In a recent report called Long Term Evolutionary Challenge: Limiting Wireless Carrier Gluttony, Seabord Group argues that Canada must stimulate competition in the mobile services sector. Consumers complain about high prices and the lack of choice in the Canadian mobile market, composed mainly of an oligopoly between Bell, Rogers, and Telus.
Seabord reports that there is an antipathetic movement toward big mobile telcos since consumers have few phone device choices. Thus, it translates into a lower penetration of mobiles services in Canada versus OECD countries and also many emergent countries.
Mobile operators suggest that Canada is the second largest country in the world for higher mobile prices. However, just 15% of the country is covered by mobile services, according to the report. For instance, in the USA where mobile prices are lower and the area is around 90% the size of Canada, there are 27 times more wireless antennas than in Canada.
Seabord suggests that the implementation of mobile services in Canada cost around $196 per user from the beginning of operations until 2000 versus $292 per user in the US. In 2008, mobile operators Bell and Telus indicated that they would invest around $500 million in a new HSPA network. However, in New Zealand, a country 37 times smaller than Canada, a similar network cost $400 million. Thus, the arguments of higher operating costs due to geography are not accurate.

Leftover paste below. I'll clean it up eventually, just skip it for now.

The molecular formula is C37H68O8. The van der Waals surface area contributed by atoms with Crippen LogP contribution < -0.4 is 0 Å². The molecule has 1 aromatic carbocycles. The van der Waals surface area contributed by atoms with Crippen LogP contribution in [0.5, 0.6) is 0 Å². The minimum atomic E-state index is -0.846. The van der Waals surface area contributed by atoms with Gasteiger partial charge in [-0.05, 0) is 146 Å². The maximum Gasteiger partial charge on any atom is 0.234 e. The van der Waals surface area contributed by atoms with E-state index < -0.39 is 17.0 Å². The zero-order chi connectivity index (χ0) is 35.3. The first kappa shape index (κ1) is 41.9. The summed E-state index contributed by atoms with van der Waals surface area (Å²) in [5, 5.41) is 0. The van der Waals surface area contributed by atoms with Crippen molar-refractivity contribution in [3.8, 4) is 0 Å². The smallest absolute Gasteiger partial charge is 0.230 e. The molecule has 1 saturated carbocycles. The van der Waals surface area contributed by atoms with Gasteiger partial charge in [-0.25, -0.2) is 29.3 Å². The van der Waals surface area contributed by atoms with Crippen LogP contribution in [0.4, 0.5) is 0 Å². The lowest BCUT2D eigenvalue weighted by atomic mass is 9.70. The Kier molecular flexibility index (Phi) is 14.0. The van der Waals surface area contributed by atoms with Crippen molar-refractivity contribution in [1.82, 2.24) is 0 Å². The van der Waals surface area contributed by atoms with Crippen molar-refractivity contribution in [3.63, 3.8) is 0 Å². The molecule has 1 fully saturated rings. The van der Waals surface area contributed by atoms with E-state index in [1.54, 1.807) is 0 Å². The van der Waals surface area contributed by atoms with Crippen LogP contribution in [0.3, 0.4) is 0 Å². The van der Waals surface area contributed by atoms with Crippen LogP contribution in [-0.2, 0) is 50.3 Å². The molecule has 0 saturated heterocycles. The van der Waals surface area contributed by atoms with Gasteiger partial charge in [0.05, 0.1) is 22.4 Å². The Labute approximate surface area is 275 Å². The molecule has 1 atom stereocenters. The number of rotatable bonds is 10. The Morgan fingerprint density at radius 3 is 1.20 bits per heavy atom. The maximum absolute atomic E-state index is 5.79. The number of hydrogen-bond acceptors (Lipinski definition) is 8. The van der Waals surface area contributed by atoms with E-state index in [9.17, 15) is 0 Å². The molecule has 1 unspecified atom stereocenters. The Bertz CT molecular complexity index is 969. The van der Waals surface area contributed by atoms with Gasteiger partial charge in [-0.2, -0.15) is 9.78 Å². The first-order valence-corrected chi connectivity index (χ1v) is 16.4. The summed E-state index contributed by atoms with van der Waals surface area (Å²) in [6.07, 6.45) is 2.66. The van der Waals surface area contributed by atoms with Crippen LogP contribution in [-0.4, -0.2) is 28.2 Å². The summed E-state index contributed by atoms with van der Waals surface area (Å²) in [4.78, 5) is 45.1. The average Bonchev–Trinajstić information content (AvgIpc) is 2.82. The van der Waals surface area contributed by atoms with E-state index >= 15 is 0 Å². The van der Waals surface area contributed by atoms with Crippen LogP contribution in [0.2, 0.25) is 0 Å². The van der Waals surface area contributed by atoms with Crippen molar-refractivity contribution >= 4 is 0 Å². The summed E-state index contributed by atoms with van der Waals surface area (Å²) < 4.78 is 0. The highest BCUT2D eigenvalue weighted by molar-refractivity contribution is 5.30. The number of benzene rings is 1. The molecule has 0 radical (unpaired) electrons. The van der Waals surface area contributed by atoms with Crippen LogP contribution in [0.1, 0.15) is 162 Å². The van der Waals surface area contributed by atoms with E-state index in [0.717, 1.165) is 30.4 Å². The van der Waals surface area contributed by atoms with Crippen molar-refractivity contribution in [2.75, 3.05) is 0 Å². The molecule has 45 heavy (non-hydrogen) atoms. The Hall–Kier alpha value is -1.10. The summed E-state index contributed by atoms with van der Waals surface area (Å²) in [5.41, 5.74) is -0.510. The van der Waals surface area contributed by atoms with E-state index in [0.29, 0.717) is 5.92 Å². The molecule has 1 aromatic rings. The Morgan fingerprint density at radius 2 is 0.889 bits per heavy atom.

Operating costs on revenue was 69% in 2002 in Canada versus 52% in 2007 and remains low. In the US, it was 67% in 2002 versus 63% in 2004 and remains high.
MORE COMPETITION REQUIRED
Canada is lagging OECD countries and several emergent countries in mobile penetration because of a lack of dynamic competition, according to Seabord.
Competition wars appeared in the past with Clearnet (Mike) and Microcell (Fido) at the end of the 1990s. Several customers adopted aggressive mobile plans, such as City Fido, where customers cut the fixed line over an unlimited mobile voice plan. However, those two aggressive competitors were acquired later by Telus and Rogers and the market returned to an oligopoly with no intense competition.
“The number of players doesn’t mean anything; it is the type of players with their particular interests which dictates the shape and the future of the mobile market,” said Seabord Group. In an oligopoly market where interests are aligned for mobile operators, the status quo is the main strategy and competitive pressures remain low.
The federal government has started a few policies to increase competition such as number portability. However, several obstacles to lower prices still persist—such as penalties and duration of contracts, monopoly of wireless standards, and high costs of devices.
The report concluded that new competitors since 2009 have had some beneficial consequences for consumers—but the Canadian mobile market is still a real oligopoly where consumers have few legitimate alternatives.